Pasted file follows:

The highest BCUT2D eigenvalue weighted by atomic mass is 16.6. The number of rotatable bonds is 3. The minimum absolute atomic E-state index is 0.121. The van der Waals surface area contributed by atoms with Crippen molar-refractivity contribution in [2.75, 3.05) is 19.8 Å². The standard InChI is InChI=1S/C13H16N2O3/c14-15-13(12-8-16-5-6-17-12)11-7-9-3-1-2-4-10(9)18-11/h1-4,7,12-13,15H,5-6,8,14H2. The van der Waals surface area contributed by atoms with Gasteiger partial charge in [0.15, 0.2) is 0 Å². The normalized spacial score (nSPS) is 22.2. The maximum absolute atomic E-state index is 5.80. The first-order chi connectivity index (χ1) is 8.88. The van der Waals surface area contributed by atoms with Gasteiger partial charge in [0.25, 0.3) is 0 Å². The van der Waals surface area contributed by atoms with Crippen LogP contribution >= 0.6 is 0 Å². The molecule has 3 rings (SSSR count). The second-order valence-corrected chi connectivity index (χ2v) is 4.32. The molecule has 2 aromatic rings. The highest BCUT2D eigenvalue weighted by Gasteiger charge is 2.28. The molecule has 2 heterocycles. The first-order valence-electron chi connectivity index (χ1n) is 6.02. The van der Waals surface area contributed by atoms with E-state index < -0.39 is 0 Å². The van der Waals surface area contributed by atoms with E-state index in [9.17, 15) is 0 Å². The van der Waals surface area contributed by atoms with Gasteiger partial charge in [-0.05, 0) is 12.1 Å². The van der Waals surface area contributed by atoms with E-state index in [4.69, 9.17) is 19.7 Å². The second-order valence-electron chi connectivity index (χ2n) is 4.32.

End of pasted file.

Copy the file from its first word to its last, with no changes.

The highest BCUT2D eigenvalue weighted by atomic mass is 16.6. The number of rotatable bonds is 3. The minimum absolute atomic E-state index is 0.121. The van der Waals surface area contributed by atoms with Crippen molar-refractivity contribution in [2.75, 3.05) is 19.8 Å². The standard InChI is InChI=1S/C13H16N2O3/c14-15-13(12-8-16-5-6-17-12)11-7-9-3-1-2-4-10(9)18-11/h1-4,7,12-13,15H,5-6,8,14H2. The van der Waals surface area contributed by atoms with Gasteiger partial charge in [0.15, 0.2) is 0 Å². The normalized spacial score (nSPS) is 22.2. The maximum absolute atomic E-state index is 5.80. The first-order chi connectivity index (χ1) is 8.88. The van der Waals surface area contributed by atoms with Gasteiger partial charge in [0.25, 0.3) is 0 Å². The van der Waals surface area contributed by atoms with Crippen LogP contribution >= 0.6 is 0 Å². The molecule has 3 rings (SSSR count). The second-order valence-corrected chi connectivity index (χ2v) is 4.32. The molecule has 2 aromatic rings. The highest BCUT2D eigenvalue weighted by Gasteiger charge is 2.28. The molecule has 2 heterocycles. The first-order valence-electron chi connectivity index (χ1n) is 6.02. The van der Waals surface area contributed by atoms with E-state index < -0.39 is 0 Å². The van der Waals surface area contributed by atoms with E-state index in [9.17, 15) is 0 Å². The van der Waals surface area contributed by atoms with Gasteiger partial charge in [-0.05, 0) is 12.1 Å². The van der Waals surface area contributed by atoms with E-state index in [4.69, 9.17) is 19.7 Å². The second-order valence-electron chi connectivity index (χ2n) is 4.32.